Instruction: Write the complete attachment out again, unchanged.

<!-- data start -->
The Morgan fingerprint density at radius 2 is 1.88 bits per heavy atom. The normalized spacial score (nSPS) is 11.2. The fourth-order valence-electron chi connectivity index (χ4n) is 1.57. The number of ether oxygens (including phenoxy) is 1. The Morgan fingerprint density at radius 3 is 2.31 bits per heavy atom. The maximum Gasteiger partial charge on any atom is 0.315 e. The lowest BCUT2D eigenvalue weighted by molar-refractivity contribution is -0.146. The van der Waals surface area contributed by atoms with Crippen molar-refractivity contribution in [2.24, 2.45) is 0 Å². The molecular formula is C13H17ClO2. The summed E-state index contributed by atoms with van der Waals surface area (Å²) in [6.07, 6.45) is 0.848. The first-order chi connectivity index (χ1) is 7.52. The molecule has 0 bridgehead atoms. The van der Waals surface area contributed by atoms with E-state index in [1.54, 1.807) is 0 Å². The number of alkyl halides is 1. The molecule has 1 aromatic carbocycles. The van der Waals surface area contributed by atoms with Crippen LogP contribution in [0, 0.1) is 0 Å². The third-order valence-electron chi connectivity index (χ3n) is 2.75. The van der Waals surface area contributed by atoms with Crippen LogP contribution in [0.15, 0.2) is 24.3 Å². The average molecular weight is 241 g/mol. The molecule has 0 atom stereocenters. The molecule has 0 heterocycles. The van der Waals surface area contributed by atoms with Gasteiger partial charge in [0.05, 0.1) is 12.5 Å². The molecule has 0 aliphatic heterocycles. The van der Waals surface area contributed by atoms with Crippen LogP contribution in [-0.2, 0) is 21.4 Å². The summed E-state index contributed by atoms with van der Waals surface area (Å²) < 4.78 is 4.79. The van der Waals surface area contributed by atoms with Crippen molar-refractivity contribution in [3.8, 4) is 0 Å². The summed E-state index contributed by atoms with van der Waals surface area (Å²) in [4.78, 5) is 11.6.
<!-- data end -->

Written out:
The Morgan fingerprint density at radius 2 is 1.88 bits per heavy atom. The normalized spacial score (nSPS) is 11.2. The fourth-order valence-electron chi connectivity index (χ4n) is 1.57. The number of ether oxygens (including phenoxy) is 1. The Morgan fingerprint density at radius 3 is 2.31 bits per heavy atom. The maximum Gasteiger partial charge on any atom is 0.315 e. The lowest BCUT2D eigenvalue weighted by molar-refractivity contribution is -0.146. The van der Waals surface area contributed by atoms with Crippen molar-refractivity contribution in [2.24, 2.45) is 0 Å². The molecular formula is C13H17ClO2. The summed E-state index contributed by atoms with van der Waals surface area (Å²) in [6.07, 6.45) is 0.848. The first-order chi connectivity index (χ1) is 7.52. The molecule has 0 bridgehead atoms. The van der Waals surface area contributed by atoms with E-state index in [1.54, 1.807) is 0 Å². The number of alkyl halides is 1. The molecule has 1 aromatic carbocycles. The van der Waals surface area contributed by atoms with Crippen LogP contribution in [0, 0.1) is 0 Å². The third-order valence-electron chi connectivity index (χ3n) is 2.75. The van der Waals surface area contributed by atoms with Crippen LogP contribution in [0.15, 0.2) is 24.3 Å². The average molecular weight is 241 g/mol. The molecule has 0 atom stereocenters. The molecule has 0 heterocycles. The van der Waals surface area contributed by atoms with Gasteiger partial charge in [0.05, 0.1) is 12.5 Å². The molecule has 0 aliphatic heterocycles. The van der Waals surface area contributed by atoms with Crippen LogP contribution in [-0.2, 0) is 21.4 Å². The summed E-state index contributed by atoms with van der Waals surface area (Å²) < 4.78 is 4.79. The van der Waals surface area contributed by atoms with Crippen molar-refractivity contribution in [3.8, 4) is 0 Å². The summed E-state index contributed by atoms with van der Waals surface area (Å²) in [4.78, 5) is 11.6.